Interview with Dalkhu

In September Slovenian black metal band Dalkhu released their latest album Descending into Nothingness, a great blackened death release that combined a scathing intensity with melodic sense and moments of both the epic and the atmospheric. Bassist and guitarist J.G. answered some questions for SoN about the release:

Hi and thanks for answering some questions for Swirls of Noise.First off, you just released your brilliant new album Descending into Nothingness. How pleased were you with the result compared to your previous work?
J.G.: Thank you for your compliments. It’s always a pleasure to hear the album is well received. I am very satisfied with the end result. It is a different piece of music than on our previous album Imperator and a lot of progress was made. I wanted to do something different and it will be the same with the next album. I do not like to repeat things, so I like to challenge myself to write music differently for every album.

So while you’ve released a scathing black metal album, Descending into Nothingness is anything but straight forward, with lots of epic and atmospheric melodic moments among the brutality. Is this something you intend when you start the song writing process, or is it something that comes naturally?
J.G.: After Imperator I said to myself don’t be a prisoner of tags placed on the genre and just write riffs. This time I had no specific formula when I wrote the music. I picked up my guitar and started to jam with no rule of how the song has to sound. I mean yes of course we play black/death metal, so riffs come from this type of extreme music mostly, but I am not afraid to experiment as long as it fits the whole picture. As I’ve said with this album I made a decision that I didn’t want to limit our style to only black metal so riffs are more varied. There is more freedom in writing when you shake of the boundaries of apparent genre and for me the structure and feeling of the songs come naturally. I never start the writing with the purpose to create a brutal or fast or epic song. Things just happen when the right feeling is present. For example all the solos on the album were not a part of the music when we rehearsed the album. I added solos and some twin guitar melodies when I recorded guitars and bass for the album as I felt something was missing and could uplift the songs if included.

Dalkhu

You’re now just a two piece, with a session drummer. How had this affected the song writing process compared to the last album?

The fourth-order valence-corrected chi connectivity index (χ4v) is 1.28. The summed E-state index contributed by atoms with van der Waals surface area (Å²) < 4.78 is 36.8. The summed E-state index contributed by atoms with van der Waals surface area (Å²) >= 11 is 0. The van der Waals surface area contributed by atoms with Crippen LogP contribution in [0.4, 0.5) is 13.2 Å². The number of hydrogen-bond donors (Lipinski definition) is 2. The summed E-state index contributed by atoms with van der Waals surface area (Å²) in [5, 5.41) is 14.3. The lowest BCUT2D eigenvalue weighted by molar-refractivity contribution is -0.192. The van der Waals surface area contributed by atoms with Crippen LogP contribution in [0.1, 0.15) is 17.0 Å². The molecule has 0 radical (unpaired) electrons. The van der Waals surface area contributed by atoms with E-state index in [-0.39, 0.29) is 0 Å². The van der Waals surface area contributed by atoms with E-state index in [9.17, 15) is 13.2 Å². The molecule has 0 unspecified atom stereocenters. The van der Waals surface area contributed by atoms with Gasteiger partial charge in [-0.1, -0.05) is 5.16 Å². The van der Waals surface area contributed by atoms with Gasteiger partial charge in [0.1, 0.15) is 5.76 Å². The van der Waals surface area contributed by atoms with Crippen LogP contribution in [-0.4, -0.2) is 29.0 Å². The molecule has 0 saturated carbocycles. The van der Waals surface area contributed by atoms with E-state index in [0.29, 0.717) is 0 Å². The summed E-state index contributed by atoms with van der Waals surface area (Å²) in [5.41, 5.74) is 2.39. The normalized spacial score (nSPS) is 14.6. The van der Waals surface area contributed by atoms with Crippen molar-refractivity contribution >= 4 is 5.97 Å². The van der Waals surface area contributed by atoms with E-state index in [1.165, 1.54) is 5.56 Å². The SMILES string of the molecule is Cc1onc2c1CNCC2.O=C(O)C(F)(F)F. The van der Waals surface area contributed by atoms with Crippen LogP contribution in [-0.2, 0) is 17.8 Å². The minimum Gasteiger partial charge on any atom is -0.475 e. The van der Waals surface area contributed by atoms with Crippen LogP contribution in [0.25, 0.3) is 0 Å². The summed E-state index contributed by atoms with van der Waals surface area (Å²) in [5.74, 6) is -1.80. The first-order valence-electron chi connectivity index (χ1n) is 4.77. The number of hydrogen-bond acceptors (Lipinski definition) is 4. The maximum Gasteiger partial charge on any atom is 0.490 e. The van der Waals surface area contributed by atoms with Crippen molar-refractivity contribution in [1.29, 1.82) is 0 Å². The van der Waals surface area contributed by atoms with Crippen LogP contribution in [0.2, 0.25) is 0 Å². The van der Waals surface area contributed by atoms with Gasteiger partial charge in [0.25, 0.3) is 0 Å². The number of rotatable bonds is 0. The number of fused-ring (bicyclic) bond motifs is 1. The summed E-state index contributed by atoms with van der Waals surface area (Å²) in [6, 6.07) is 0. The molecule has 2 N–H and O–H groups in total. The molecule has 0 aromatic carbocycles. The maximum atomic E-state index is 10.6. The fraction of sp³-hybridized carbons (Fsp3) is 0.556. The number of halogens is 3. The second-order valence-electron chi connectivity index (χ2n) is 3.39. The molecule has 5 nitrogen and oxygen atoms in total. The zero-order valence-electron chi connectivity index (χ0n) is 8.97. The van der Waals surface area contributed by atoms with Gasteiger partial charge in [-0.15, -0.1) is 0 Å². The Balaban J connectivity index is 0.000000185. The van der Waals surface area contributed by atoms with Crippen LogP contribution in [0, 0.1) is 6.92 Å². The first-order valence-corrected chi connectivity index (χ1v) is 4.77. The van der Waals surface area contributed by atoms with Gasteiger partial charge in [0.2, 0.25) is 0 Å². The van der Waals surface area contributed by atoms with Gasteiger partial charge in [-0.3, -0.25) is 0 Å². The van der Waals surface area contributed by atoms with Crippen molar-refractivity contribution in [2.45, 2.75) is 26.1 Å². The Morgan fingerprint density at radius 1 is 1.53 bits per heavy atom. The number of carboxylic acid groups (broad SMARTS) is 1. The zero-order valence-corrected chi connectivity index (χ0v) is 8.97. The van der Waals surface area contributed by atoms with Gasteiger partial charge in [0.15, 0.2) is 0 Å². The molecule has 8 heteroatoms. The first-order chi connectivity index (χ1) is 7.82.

J.G.: The biggest affect that the departure of drummer and bassist had on me was that after a long and hard consideration I found motivation in it and in the end that found motivation affected my rearrangements of some parts in songs. As for the main writing and rehearsal part it was the same as always, because we were still a four piece when the songs were written. We became a two piece just before we started discussing about recording the album. We almost always recorded our rehearsals, so I also had the rehearsal recordings and that was very helpful, when I started working with the session drummer, so he had all the layout before him and I could also discuss with him how or what could be altered, especially over the parts which I changed after they left the band.

Do you have a standout favorite from the album?
J.G.: This is a very difficult question to answer, because with every song I write I try to give my absolute everything. Maybe E.N.N.F., because it was the last song written and is maybe the freshest to me.

That album art is one of the best from 2015 done by Paolo Girardi. How pleased were you with the way that turned out?
J.G.: I am very pleased. It totally met and exceeded my expectations and I really had high expectations. It complements the album perfectly and captures the soul of the album. Paolo is master at capturing feeling with his paintings. It maybe takes a little time to really appreciate the artwork and see the meaning behind it, but when you do it is a rewarding piece of art. It really goes hand in hand with the music.

So Descending into Nothingness was released on Iron Bonehead productions, how was working with them, and do you think this might help you become a bit better known outside of Slovenia?
J.G.: Iron Bonehead Productions is great. Really a very important label for extreme metal and we are so proud to be a part of. It sure helps to have your album released by a label such as this. We do hope to put our name out there and definitely more people take notice if IBP is your label, because they know the standard Iron Bonehead Production has.

And How is the metal scene over in Slovenia, and what bands should we all be listening to?
J.G.: Slovenia is a very small but diverse country we have a lot of metal bands from different genres. In general I would say metal scene is healthy here, but could be better regarding black & death metal. The black and death metal scene was much stronger a few years back with more bands playing. Maybe the youth of today will again be more into the extreme versions of metal and will bring back some of the fire from the underground. You should check out Thraw, Cvinger, Dekadent, Grimoir, Somrak, Hellsword, Vulvathrone, Penitenziagite, Negligence, Morost to name just a few.

Thanks for your time, do you have anything else you’d like to add?
J.G.: Thanks for the questions and keep supporting the extreme music that has not been globalized for mass production. Keep supporting the underground by buying records. Cheers!

Stream Descend into Nothingness at the link below:

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